TAIPEI (Reuters) – Saudi Arabia has approved a consortium of government-controlled Taiwanese firms to bid for the right to build a power plant and desalination facility valued at $3 billion, the island’s economics ministry said on Tuesday.
The project would include construction of an oil-fired power plant with installed capacity of 850-1,100 megawatts (MW) and a desalination plant capable of processing 264 million gallons (1.2 billion litres) of water per day, Taiwan’s economics ministry said.
The government-run firms that will jointly bid for the project include Taiwan Power Company (Taipower), Taiwan Water Corp and Taiwan Cogeneration Corp, the ministry said.
A winning bidder will be announced in February, with construction expected to begin in October 2008, said an official from the ministry. The plants, to be located on the east coast of Saudi Arabia, should begin operations by December 2011, the official added.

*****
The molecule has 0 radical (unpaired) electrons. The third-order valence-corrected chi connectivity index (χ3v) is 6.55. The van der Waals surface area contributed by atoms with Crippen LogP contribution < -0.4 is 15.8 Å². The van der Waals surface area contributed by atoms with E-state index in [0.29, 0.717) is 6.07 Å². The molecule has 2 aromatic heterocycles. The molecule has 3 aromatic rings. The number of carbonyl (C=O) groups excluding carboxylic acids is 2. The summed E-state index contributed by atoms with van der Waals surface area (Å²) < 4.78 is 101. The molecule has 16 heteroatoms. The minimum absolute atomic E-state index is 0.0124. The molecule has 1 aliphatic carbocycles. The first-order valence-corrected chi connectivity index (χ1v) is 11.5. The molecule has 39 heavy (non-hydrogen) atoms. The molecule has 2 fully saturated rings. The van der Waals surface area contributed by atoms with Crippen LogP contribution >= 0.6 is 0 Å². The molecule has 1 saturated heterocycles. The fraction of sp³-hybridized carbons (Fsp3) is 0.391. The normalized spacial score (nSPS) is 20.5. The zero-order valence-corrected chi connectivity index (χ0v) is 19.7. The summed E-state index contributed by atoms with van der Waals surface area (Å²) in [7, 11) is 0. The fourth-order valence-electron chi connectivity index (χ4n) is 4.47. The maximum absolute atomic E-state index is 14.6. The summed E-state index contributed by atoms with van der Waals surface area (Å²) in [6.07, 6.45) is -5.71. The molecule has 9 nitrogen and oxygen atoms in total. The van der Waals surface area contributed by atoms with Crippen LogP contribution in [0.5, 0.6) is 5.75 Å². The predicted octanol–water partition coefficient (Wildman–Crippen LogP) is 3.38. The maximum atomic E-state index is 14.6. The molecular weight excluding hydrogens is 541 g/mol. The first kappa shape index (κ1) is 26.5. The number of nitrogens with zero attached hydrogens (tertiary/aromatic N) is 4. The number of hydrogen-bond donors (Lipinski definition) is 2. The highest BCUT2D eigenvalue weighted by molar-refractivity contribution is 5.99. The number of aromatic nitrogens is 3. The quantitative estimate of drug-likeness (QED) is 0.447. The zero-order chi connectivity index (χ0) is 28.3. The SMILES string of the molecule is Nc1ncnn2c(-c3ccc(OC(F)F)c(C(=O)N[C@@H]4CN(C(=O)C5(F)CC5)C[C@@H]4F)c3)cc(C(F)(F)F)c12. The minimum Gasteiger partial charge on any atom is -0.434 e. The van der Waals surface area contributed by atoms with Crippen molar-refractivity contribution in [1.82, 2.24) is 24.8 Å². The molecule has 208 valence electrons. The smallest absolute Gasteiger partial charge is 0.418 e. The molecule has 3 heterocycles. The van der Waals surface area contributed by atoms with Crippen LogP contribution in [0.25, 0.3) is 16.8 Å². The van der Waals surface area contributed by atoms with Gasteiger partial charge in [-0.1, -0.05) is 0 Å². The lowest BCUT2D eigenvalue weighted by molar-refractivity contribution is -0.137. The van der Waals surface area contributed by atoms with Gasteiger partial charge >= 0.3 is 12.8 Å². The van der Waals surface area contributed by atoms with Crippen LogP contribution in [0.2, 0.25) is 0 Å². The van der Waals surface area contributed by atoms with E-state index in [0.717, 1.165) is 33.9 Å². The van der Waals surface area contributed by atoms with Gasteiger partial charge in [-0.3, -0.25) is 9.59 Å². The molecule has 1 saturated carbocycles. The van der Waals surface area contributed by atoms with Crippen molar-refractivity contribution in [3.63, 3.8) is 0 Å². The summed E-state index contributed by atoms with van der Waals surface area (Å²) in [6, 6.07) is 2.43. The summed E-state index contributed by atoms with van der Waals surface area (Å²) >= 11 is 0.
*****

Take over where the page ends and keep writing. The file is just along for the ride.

Despite being the world’s largest oil exporter, Saudi Arabia has struggled to supply enough electricity to meet soaring demand to feed its fast growing economy driven by high crude prices.
Last year Saudis suffered reduced power supplies during the peak summer months, while water shortages have been blamed on reckless consumption and poor piping in the desert kingdom of 24 million people.
Local media reported the investment could be worth $3 billion and quoted deputy economics Minister Hsieh Fadah as saying the project has attracted the interest of other major regional players such as Korea Electric Power Corp and Japan’s